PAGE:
The announcement of Kaiser Permanente’s acquisition of Group Health will change how many in our region receive their health care. One family has a message they want you to know about Kaiser.
Brennen Smith is best described as young and vibrant. He was also slowly losing a battle against drug addiction and depression.
“My son was in his deepest despair,” said Brennen’s mother, Rachel Smith-Mosel.
Brennen’s calls for help to his health care provider were not denied but instead delayed. Eventually he found help where it was available – in the form of a 12-gauge shotgun.
Brennan was raised in Seattle. At six-foot-seven, his mom said he always looked out for the little guy.
“He was the one who made everyone feel welcome. He was the one who reached out to the kid on the side and kept him close,” recalled Smith-Mosel.
After graduation Brennan moved to Portland to attend college and work at a concert venue. A mother’s intuition caused Rachel moved from Federal Way to nearby Beaverton. Shortly after, Brennan admitted that he may be addicted to cocaine.
“I said, ok son. I’m here and we are going to get through it and I know I’ve got addiction services through my insurance, we’ll check it out when we get home, what do we need to do,” said Smith-Mosel.
On August 17th Brennen called Kaiser asking for a mental health appointment. The therapist’s notes said he had difficulty controlling his spinning thoughts, he could be impulsive and had an extensive family history of anxiety and depression. When asked if he had thoughts of killing himself, Brennen said ‘no’.
The clinical urgency listed was routine. According to Kaiser Chief Operating Officer Susan Mullaney, Brennan was supposed to see a therapist in person in 14 days.
“14 days for a mental health exam is a national standard that most health care organization prescribe to,” explained Susan Mullaney with Kaiser Permanente.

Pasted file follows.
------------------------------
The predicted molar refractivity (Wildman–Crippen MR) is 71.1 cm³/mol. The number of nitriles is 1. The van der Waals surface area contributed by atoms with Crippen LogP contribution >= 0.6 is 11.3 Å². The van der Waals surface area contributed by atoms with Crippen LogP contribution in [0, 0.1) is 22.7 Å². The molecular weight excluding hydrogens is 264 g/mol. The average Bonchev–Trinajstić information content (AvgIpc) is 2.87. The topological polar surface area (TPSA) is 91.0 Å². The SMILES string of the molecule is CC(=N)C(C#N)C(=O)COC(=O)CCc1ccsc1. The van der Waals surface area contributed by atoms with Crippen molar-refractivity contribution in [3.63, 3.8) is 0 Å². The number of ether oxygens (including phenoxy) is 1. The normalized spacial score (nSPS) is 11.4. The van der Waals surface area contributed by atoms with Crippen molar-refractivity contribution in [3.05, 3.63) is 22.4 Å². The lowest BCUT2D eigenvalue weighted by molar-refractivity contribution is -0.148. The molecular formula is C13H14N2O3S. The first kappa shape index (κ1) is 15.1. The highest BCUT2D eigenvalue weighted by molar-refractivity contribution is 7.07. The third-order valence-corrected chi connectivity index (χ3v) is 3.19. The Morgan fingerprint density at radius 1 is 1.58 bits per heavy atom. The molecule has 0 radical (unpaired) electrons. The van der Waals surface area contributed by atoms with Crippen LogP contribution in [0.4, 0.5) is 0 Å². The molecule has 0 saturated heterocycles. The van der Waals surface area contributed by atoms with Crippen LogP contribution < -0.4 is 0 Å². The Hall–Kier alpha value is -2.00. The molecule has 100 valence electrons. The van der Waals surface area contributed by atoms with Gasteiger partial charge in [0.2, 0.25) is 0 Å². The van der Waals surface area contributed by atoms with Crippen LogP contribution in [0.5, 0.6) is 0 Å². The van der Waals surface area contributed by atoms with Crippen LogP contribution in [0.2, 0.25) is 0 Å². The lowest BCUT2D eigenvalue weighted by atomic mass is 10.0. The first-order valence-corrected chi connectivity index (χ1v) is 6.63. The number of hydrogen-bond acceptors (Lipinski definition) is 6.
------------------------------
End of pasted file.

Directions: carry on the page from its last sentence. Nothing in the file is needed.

But Brennan’s appointment was set for September 15th – 29 days later. A wait that’s double Kaiser’s own standard.
“I asked Brennen, should we just go into an emergency room early on. He said, no mom it’s ok. I’m at home somebody’s with me all of the time,” recalled Smith-Mosel.
Brennan phoned Kaiser multiple times and his father even made a desperate call explaining that his son was living in agony and asking for an appointment as soon as possible. He was told no appointment was available.
“What we did for Brennan at that point in time was put him on a list to call in if we had a cancellation,” explained Mullaney.
Kaiser has a history of not reaching its own 14 day standard. An internal document shows from April 2013 to March 2015, Kaiser’s Northwest region only reach its goal 43% of the time. It was one of the worst in the national Kaiser network. Now compare that to an average 90% rate in Northern California. Mullaney said recent new hires have sent the northwest region’s number up.
“Currently we are meeting that about 60%,” said Mullaney. “It won’t be good enough until it’s 100% of the time.”
Complicating matters is that Kaiser doesn’t have a system to track calls about a particular member.
“Right now we don’t have a way to bundle and flag phone calls coming in from members if they are calling in multiple times and that’s what we need to develop,” said Mullaney.
On Septemeber 10th Brennen’s mom tried again to encourage her son. He was five days from his appointment.
“I took his face in my hands, I said, ‘Son I love you so, so much and tomorrow’s a new day and it’s ok to rest.’ I didn’t know that would be the last thing I’d ever say to my son,” recalled Smith-Mosel.
It was on the next day Brennen walked into that pawn shop and walked out with 12-gauge shotgun. The appointment took 29 days to get. The gun, just minutes.
“We will leave no stone unturned, no fact unexplored, to really look at what his interactions with our entire health care system look like how could they have gone better,” said Mullaney. “She deserves answers and she’ll get them and she will get our sincere apology.
After Brennen’s suicide, Rachel went through his belongings collected by the police. There were the shotgun shells, a suicide note where Brennan wrote “please don’t let my mom identify me”. She also found a Kaiser mental health intake questionnaire Brennen was supposed to bring to the appointment he couldn’t make. He checked almost every symptom including the question “Have you actually had thoughts of killing yourself?”
“I thought, wow. I got the best insurance Kaiser could offer. I’ve got the Cadillac. There’s nothing I can’t get for my kid to help him right now. I was wrong and now I don’t have a kid,” said Smith-Mosel.
Kaiser said Brennen did not call its emergency help number he was provided. The company also said it has been affected by a national shortage of mental health care providers. It has recently hired 37 counselors to help meet the growing need.
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